After going on strike, one Oklahoma teacher is ready to run for office
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What erupted in West Virginia this winter has become what some call a movement: public school teachers striking for higher pay and more funding for education.
A strike of 50,000 teachers in Arizona now enters its fourth day after a big rally in downtown Phoenix yesterday, but conservatives argue taxes can’t keep getting higher. This strike follows a nine-day walkout in Oklahoma, which happened earlier last month. Among the Oklahoma marchers was Craig Hoxie, a military veteran and high school physics teacher in Tulsa with 18 years of experience working in public schools.
Hoxie has now decided to run for the Oklahoma State House as a Democrat. We asked him if went on the big march because of what he’s personally paid.
Craig Hoxie: No, actually, it’s not. I’m a mid-level career teacher with a master’s degree. So in terms of what we get paid in Oklahoma, I’m doing OK. What our younger teachers — the people newer into the profession are getting paid — is pretty abysmal. But the biggest reason I walked out is just the lack of funding in the classrooms; the lack of services in the state. We reached a point where we can’t do our basic functions anymore.
David Brancaccio: So here comes the other shoe dropping. You’re thinking of running for office now?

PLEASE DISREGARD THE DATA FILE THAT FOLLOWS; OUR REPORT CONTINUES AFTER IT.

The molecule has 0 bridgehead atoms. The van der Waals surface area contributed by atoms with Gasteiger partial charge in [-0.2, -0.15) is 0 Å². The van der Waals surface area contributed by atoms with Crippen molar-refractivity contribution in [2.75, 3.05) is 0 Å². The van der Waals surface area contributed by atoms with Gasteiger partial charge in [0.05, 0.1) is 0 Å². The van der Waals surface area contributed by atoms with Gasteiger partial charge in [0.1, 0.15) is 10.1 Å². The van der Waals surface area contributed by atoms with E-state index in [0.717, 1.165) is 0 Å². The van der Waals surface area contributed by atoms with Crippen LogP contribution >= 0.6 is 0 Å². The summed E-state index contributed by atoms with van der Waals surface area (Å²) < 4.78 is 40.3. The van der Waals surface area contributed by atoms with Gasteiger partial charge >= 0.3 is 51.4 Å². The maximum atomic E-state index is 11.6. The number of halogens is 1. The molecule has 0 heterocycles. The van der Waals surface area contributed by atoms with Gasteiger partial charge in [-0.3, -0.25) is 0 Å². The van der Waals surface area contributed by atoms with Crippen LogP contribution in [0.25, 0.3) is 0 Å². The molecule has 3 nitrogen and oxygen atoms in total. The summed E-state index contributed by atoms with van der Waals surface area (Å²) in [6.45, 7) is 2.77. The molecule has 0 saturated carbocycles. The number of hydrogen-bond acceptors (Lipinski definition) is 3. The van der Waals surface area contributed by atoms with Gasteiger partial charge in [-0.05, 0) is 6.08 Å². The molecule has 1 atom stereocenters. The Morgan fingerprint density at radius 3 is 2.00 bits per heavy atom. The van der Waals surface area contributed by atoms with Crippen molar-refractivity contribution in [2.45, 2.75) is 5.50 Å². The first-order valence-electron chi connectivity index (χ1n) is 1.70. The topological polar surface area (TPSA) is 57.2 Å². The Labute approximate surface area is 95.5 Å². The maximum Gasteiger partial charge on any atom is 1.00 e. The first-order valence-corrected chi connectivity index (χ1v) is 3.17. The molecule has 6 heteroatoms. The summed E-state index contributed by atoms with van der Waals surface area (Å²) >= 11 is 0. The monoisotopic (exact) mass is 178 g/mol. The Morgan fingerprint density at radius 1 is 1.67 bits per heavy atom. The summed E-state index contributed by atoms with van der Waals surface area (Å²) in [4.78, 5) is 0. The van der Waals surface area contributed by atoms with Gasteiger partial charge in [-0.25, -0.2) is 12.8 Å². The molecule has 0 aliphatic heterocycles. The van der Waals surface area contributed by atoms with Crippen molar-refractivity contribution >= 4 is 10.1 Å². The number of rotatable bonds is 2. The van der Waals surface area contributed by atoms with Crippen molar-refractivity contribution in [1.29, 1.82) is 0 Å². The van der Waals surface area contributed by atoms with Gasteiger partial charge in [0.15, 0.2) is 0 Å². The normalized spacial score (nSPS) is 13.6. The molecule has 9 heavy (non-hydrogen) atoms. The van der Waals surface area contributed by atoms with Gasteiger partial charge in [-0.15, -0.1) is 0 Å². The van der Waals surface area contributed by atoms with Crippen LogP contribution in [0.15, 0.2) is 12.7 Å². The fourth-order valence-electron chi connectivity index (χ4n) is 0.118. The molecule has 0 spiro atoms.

Hoxie: I am running for office. The filing period opened up two days after I finished my march to the Capitol, with several hundred of my closest friends now. But I went ahead and filed for state representative in my district.
Brancaccio: If it all works out for you — and I know it’s a long road ahead — but if you win, how might you apply that power to solving the problems you’ve just been discussing in schools?
Hoxie: Well, the biggest thing that we have to do is recognize that we have to bring revenue in to be able to keep society functioning. And so we would be looking very hard at our revenue sources once we got into the legislature. We would also be looking very hard at our other expenditures. We currently have the, if not the highest, next to the highest incarceration rate in the United States, and we’d be looking at why that is. And I I can tell you that one of the main reasons that is is because we are heavily involved in the private prison industry. We have contracts that require us to keep 90 percent of beds filled, and we’re paying huge sums of money for putting people in jail for things that probably aren’t crimes in other states.
Brancaccio: I heard you at the beginning, bit of an irony, that you’re not complaining about your own salary as an 18-year veteran teacher.
Hoxie: I’m not. I’m an 18-year veteran teacher. I spent five years in school administration. I have had to work a second job a lot of the time that I’ve been in education. But in terms of my personal pay, we’re making it. Of course, I could cross the border to Bentonville, Arkansas. And the starting pay for someone with my degree is more than I make now. And the other thing that really strikes me about pay in Oklahoma in general, as low as teacher pay has been compared to the states around us, we still have people who are willing to take jobs as emergency certified teachers to fill the holes that we have, because their other jobs pay so little. It’s not just a problem of teacher jobs, it’s a problem of every job in this state not paying what it should.
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